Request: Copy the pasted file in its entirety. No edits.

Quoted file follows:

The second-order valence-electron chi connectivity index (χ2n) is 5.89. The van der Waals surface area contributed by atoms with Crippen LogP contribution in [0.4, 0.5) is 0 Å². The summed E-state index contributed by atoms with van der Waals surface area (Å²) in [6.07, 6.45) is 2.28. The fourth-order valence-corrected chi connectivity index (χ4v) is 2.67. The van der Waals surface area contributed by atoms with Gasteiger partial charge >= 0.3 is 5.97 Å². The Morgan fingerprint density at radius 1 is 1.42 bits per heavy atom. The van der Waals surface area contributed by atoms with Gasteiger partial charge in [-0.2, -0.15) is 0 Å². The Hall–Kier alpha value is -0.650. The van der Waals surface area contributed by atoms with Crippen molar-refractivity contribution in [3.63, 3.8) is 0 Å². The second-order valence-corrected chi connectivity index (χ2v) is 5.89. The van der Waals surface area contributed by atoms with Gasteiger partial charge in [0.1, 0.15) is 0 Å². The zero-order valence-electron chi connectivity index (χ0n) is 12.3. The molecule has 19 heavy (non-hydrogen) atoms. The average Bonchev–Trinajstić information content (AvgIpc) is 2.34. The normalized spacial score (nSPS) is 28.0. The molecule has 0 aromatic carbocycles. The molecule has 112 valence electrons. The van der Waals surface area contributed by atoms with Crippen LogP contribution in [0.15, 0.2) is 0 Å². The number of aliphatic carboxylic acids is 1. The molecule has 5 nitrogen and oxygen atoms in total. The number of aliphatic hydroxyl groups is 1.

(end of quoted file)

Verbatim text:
The second-order valence-electron chi connectivity index (χ2n) is 5.89. The van der Waals surface area contributed by atoms with Crippen LogP contribution in [0.4, 0.5) is 0 Å². The summed E-state index contributed by atoms with van der Waals surface area (Å²) in [6.07, 6.45) is 2.28. The fourth-order valence-corrected chi connectivity index (χ4v) is 2.67. The van der Waals surface area contributed by atoms with Gasteiger partial charge >= 0.3 is 5.97 Å². The Morgan fingerprint density at radius 1 is 1.42 bits per heavy atom. The van der Waals surface area contributed by atoms with Gasteiger partial charge in [-0.2, -0.15) is 0 Å². The Hall–Kier alpha value is -0.650. The van der Waals surface area contributed by atoms with Crippen molar-refractivity contribution in [3.63, 3.8) is 0 Å². The second-order valence-corrected chi connectivity index (χ2v) is 5.89. The van der Waals surface area contributed by atoms with Gasteiger partial charge in [0.1, 0.15) is 0 Å². The zero-order valence-electron chi connectivity index (χ0n) is 12.3. The molecule has 19 heavy (non-hydrogen) atoms. The average Bonchev–Trinajstić information content (AvgIpc) is 2.34. The normalized spacial score (nSPS) is 28.0. The molecule has 0 aromatic carbocycles. The molecule has 112 valence electrons. The van der Waals surface area contributed by atoms with Crippen LogP contribution in [0.15, 0.2) is 0 Å². The number of aliphatic carboxylic acids is 1. The molecule has 5 nitrogen and oxygen atoms in total. The number of aliphatic hydroxyl groups is 1.